One problem faced by domestic companies and foreigners alike is a lack of trained designers. Fritschi, for instance, asked that the names of his designers not be published lest they be poached by rivals. To some extent, that gap is starting to be filled. Since Hunan University opened China's first school of design in Changsha 23 years ago, the discipline has taken off. Beijing's Tsinghua University is opening a new 60,000-square-meter design building, and in Guangzhou the Academy of Fine Arts just moved to a new eight-story facility with enough space for 3,000 industrial design students -- five times its current capacity. Today, China has some 400 schools offering design classes that together graduate some 10,000 industrial designers annually, up from just 1,500 or so five years ago. "Design schools are popping up like bamboo shoots," marvels Yan Yang, chairman of Tsinghua's industrial design department.

Design is even seeping ever deeper into Chinese society. Beijing has introduced into the national curriculum a new course called Technology and Design in which students learn about the history of design and what constitutes good design. "Traditionally, Chinese people are very good at design," says He Renke, dean of Hunan University's design school, who helped develop the curriculum. "Now we need a renaissance."

Is design in China at the same level as in Japan or Korea? Not yet. The level of instruction can be spotty. While the schools are good at teaching the creation of pleasing forms and using computers to render new products, they need to give students more guidance in what is usable as well as pretty. "The difference between technical skills in China and the West isn't that great," says Liu Guangzhong, a professor at Tsinghua and an independent consultant. "The problem is in innovation."

GOT WEATHER?

The other issue: The best Chinese companies know design is crucial. But others still haven't learned the lesson that it's worth spending money on design to distinguish their products in the marketplace. "Manufacturers don't think about what makes good design," says Zhou Yi, president of S.point Design, a Shanghai consulting firm that has done work for Siemens (), Intel (), and many Chinese companies. "They really just focus on looks rather than functionality."

Then there's piracy. Just about any successful product in China quickly gets knocked off, which is a powerful disincentive to invest in design. GM, for instance, is suing Chery Automotive Co. for its QQ compact, a dead ringer for the Chevrolet Spark. And Motorola Inc. noticed copies of the A780, a PDA-phone combo its Beijing staff developed for the Chinese market, within eight months of the phone's debut. "I'm amazed at how efficient they are," says Kumo Chiu, who heads Motorola's Chinese design operations.

Still, the situation is improving fast. As Chinese companies face the same piracy problems as foreigners, Beijing appears to be more willing to crack down. Li Yiwen, a professor of design at Shenzhen University and an independent designer, came up with a basic Web camera design that has been branded and sold worldwide by the likes of Samsung, Yahoo ()!, and Lenovo. Shortly after the camera hit the market, a factory in Shenzhen started churning out knockoffs. So Li hired a lawyer to talk to the factory and eventually settled for a payment of $63,000. "I was pretty satisfied with that," says Li.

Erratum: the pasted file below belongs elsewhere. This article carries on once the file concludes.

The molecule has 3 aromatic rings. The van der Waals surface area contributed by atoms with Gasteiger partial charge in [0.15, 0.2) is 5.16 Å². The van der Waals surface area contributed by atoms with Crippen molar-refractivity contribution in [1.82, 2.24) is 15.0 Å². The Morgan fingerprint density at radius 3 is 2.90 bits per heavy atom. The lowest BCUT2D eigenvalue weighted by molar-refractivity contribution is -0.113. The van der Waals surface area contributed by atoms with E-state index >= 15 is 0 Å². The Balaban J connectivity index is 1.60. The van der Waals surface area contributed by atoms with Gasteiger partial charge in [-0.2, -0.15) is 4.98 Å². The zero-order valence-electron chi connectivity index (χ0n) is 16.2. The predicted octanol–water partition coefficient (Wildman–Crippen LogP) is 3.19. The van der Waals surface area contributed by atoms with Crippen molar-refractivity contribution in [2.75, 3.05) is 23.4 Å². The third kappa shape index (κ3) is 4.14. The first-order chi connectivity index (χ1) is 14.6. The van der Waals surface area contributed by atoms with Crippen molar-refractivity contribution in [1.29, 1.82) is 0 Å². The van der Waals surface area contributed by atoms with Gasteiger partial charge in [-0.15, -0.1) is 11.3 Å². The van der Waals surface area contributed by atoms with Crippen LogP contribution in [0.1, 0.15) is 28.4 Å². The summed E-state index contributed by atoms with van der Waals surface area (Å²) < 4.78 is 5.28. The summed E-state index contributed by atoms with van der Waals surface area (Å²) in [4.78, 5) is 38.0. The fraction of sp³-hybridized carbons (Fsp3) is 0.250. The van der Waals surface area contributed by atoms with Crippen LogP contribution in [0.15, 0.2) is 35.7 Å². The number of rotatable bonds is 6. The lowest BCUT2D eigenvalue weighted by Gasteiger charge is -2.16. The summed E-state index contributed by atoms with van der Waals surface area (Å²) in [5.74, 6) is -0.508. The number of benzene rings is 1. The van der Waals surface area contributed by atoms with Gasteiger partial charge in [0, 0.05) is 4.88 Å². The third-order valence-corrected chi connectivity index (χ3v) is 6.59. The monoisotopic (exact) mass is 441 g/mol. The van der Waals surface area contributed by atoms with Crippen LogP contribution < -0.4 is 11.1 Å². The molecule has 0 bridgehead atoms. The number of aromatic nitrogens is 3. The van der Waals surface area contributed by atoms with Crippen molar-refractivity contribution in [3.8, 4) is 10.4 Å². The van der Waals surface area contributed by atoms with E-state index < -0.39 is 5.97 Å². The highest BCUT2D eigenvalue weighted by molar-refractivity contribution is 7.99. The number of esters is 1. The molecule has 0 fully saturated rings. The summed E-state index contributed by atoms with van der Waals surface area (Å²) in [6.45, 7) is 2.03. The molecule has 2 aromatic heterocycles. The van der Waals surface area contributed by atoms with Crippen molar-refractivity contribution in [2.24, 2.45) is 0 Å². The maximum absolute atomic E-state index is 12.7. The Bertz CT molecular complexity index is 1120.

Other Chinese designers are succeeding in international competitions. A student from Hunan University last year earned the top prize in the biennial Nagoya Design Do! competition for young designers. The project was a milk carton that has the day's weather printed on top -- which gives milk drinkers useful information and spurs dairies to keep their milk fresh. A graduate of the Tianjin Academy of Fine Arts studying in Germany was one of five finalists for the prestigious BraunPrize this year for a portable shelter that can be constructed quickly -- almost like a tent -- for a concert or sporting event.

The renaissance can be seen at the best Chinese companies, too. Lenovo has doubled its design team, to 80 people, since 2002. The computer maker -- which bought IBM's () PC Div. in May -- this year won an Industrial Design Excellence Award for its ET960 smart phone. Yao Yingjia, Lenovo's chief designer, has broken down much of the Confucian hierarchy that hobbles innovation at Chinese enterprises and employs many of the same management techniques used by industry leaders worldwide. Every year, Yao takes team members on a two-day retreat where they bond by building rafts from scrap materials and sailing them across a lake. And when designers are working on, say, a new cell phone or laptop, they take over a "war room" for the duration of the project. There, team members paste photos of competing products on the wall, brainstorm about the attributes of the device, carve clay mockups, and immerse themselves in the project for weeks or months. "Asian culture is very top-down," says Yao. "But if you give your people too much direction, you won't get any surprises, and as a manager I like to be surprised."